Many parents and teachers are intimidated to take children out into nature for fear that the kids will ask questions the adult can’t answer. The truth of the matter is that very few people are true nature experts, able to identify the bulk of plants and animals in a given region, or address queries about rocks, clouds, and waterways. And the great news is that you don’t need to be an expert! You simply need to take kids outside, show enthusiasm and respect for the outdoors, and let the child lead the way. If kids ask questions you can’t answer, work together to come up with some plausible explanations and perhaps continue the discovery on the computer when you get home, figuring out the answers together. While out in nature, take on the role of mentor rather than teacher. That means questions are typically far more powerful than answers. Watch the child carefully, find out what they’re interested in—perhaps some insect, bird, or tree—and then ask them something about it. “Why do you think that squirrel spends so much time in trees?” “How big do you think that cloud really is?” The key is to power up imaginations and help to inspire wonder and awe. Oh yeah, and have fun!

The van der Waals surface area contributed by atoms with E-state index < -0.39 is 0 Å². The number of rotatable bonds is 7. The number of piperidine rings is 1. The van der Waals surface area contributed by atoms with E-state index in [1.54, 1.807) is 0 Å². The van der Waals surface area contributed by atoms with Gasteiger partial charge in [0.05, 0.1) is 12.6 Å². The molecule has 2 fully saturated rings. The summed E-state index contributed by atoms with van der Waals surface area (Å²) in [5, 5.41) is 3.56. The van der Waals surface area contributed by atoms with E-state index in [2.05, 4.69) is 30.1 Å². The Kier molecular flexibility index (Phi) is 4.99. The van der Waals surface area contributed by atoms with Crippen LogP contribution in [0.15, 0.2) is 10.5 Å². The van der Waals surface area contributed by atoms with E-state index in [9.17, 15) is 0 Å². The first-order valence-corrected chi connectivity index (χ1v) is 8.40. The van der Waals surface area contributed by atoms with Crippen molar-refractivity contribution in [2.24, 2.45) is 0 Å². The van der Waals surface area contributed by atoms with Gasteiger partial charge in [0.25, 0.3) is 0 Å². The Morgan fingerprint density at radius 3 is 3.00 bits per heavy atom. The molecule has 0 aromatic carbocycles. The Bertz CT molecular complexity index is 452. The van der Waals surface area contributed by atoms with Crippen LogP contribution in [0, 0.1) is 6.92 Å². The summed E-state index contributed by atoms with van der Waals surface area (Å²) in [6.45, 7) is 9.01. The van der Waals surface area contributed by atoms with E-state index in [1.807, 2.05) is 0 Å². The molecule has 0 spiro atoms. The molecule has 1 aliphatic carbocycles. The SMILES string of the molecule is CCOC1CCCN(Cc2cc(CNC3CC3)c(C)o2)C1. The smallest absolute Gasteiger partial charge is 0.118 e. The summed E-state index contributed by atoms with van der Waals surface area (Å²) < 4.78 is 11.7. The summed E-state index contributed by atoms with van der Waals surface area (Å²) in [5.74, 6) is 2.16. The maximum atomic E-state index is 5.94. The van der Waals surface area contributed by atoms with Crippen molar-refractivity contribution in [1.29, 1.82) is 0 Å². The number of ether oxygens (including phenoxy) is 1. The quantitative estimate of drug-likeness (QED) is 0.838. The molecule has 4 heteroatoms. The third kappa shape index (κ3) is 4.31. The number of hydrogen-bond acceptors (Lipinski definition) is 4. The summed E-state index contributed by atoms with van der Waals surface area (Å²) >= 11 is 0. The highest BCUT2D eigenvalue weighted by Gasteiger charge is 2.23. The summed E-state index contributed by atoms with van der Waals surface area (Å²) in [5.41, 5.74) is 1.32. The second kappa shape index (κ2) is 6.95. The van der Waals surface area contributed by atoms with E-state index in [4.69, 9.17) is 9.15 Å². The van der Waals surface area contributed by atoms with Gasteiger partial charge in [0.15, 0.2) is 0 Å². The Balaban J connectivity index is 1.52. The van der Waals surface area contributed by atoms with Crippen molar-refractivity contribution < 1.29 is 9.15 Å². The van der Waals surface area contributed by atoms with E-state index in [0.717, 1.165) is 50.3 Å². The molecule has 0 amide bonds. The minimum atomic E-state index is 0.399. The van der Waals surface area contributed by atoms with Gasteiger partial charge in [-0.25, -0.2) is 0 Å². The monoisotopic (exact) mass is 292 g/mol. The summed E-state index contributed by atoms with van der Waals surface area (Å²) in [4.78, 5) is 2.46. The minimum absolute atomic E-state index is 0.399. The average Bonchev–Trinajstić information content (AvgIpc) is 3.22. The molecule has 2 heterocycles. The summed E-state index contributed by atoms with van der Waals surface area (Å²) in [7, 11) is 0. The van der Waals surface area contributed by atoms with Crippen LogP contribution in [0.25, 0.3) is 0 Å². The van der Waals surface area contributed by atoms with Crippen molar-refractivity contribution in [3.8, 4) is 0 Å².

(Image source: Wikimedia Commons)